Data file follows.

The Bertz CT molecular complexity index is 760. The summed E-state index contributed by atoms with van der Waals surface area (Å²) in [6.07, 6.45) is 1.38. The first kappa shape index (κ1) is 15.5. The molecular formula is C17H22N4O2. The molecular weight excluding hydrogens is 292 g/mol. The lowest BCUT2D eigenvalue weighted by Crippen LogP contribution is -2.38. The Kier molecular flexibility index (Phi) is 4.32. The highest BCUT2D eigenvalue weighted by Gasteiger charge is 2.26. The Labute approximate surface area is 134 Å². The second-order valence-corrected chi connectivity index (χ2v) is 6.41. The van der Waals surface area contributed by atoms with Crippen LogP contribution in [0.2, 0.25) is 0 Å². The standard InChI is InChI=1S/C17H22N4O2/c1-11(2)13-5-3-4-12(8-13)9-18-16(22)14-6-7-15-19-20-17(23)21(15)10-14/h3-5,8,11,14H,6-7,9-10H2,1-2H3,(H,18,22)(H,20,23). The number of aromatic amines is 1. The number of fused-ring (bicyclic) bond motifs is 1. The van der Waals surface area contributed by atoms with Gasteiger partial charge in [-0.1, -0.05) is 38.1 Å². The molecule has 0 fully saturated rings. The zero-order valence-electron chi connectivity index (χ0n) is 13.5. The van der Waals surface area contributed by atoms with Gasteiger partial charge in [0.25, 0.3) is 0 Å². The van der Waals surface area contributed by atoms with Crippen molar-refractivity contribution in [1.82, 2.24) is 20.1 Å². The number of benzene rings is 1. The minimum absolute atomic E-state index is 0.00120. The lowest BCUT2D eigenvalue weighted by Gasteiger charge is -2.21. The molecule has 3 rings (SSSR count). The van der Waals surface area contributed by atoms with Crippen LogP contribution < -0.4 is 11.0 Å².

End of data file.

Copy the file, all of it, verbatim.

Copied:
The Bertz CT molecular complexity index is 760. The summed E-state index contributed by atoms with van der Waals surface area (Å²) in [6.07, 6.45) is 1.38. The first kappa shape index (κ1) is 15.5. The molecular formula is C17H22N4O2. The molecular weight excluding hydrogens is 292 g/mol. The lowest BCUT2D eigenvalue weighted by Crippen LogP contribution is -2.38. The Kier molecular flexibility index (Phi) is 4.32. The highest BCUT2D eigenvalue weighted by Gasteiger charge is 2.26. The Labute approximate surface area is 134 Å². The second-order valence-corrected chi connectivity index (χ2v) is 6.41. The van der Waals surface area contributed by atoms with Crippen LogP contribution in [0.2, 0.25) is 0 Å². The standard InChI is InChI=1S/C17H22N4O2/c1-11(2)13-5-3-4-12(8-13)9-18-16(22)14-6-7-15-19-20-17(23)21(15)10-14/h3-5,8,11,14H,6-7,9-10H2,1-2H3,(H,18,22)(H,20,23). The number of aromatic amines is 1. The number of fused-ring (bicyclic) bond motifs is 1. The van der Waals surface area contributed by atoms with Gasteiger partial charge in [-0.1, -0.05) is 38.1 Å². The molecule has 0 fully saturated rings. The zero-order valence-electron chi connectivity index (χ0n) is 13.5. The van der Waals surface area contributed by atoms with Gasteiger partial charge in [0.25, 0.3) is 0 Å². The van der Waals surface area contributed by atoms with Crippen molar-refractivity contribution in [1.82, 2.24) is 20.1 Å². The number of benzene rings is 1. The minimum absolute atomic E-state index is 0.00120. The lowest BCUT2D eigenvalue weighted by Gasteiger charge is -2.21. The molecule has 3 rings (SSSR count). The van der Waals surface area contributed by atoms with Crippen LogP contribution < -0.4 is 11.0 Å².